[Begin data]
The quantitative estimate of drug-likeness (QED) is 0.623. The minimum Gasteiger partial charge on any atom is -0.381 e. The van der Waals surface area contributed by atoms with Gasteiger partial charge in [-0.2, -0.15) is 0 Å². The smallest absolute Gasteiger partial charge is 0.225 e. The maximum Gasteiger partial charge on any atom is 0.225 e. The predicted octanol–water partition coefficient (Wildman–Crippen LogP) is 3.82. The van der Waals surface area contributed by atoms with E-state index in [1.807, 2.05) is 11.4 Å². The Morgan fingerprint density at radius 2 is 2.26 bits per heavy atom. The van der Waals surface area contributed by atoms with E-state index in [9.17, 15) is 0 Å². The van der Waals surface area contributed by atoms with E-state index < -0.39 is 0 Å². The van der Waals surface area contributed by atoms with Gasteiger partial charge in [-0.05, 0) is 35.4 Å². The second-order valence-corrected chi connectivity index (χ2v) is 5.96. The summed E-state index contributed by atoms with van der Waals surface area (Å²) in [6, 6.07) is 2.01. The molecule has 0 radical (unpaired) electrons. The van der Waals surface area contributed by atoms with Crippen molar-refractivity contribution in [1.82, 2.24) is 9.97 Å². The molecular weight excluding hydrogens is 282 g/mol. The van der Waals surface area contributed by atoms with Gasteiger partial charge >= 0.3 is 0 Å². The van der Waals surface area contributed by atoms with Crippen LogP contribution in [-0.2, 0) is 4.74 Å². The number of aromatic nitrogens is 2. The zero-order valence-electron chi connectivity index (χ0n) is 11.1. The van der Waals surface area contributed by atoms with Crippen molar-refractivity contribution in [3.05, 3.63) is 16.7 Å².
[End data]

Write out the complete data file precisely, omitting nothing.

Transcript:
The quantitative estimate of drug-likeness (QED) is 0.623. The minimum Gasteiger partial charge on any atom is -0.381 e. The van der Waals surface area contributed by atoms with Gasteiger partial charge in [-0.2, -0.15) is 0 Å². The smallest absolute Gasteiger partial charge is 0.225 e. The maximum Gasteiger partial charge on any atom is 0.225 e. The predicted octanol–water partition coefficient (Wildman–Crippen LogP) is 3.82. The van der Waals surface area contributed by atoms with E-state index in [1.807, 2.05) is 11.4 Å². The Morgan fingerprint density at radius 2 is 2.26 bits per heavy atom. The van der Waals surface area contributed by atoms with E-state index in [9.17, 15) is 0 Å². The van der Waals surface area contributed by atoms with E-state index < -0.39 is 0 Å². The van der Waals surface area contributed by atoms with Gasteiger partial charge in [-0.05, 0) is 35.4 Å². The second-order valence-corrected chi connectivity index (χ2v) is 5.96. The summed E-state index contributed by atoms with van der Waals surface area (Å²) in [6, 6.07) is 2.01. The molecule has 0 radical (unpaired) electrons. The van der Waals surface area contributed by atoms with Crippen molar-refractivity contribution in [1.82, 2.24) is 9.97 Å². The molecular weight excluding hydrogens is 282 g/mol. The van der Waals surface area contributed by atoms with Gasteiger partial charge >= 0.3 is 0 Å². The van der Waals surface area contributed by atoms with Crippen LogP contribution in [-0.2, 0) is 4.74 Å². The number of aromatic nitrogens is 2. The zero-order valence-electron chi connectivity index (χ0n) is 11.1. The van der Waals surface area contributed by atoms with Crippen molar-refractivity contribution in [3.05, 3.63) is 16.7 Å².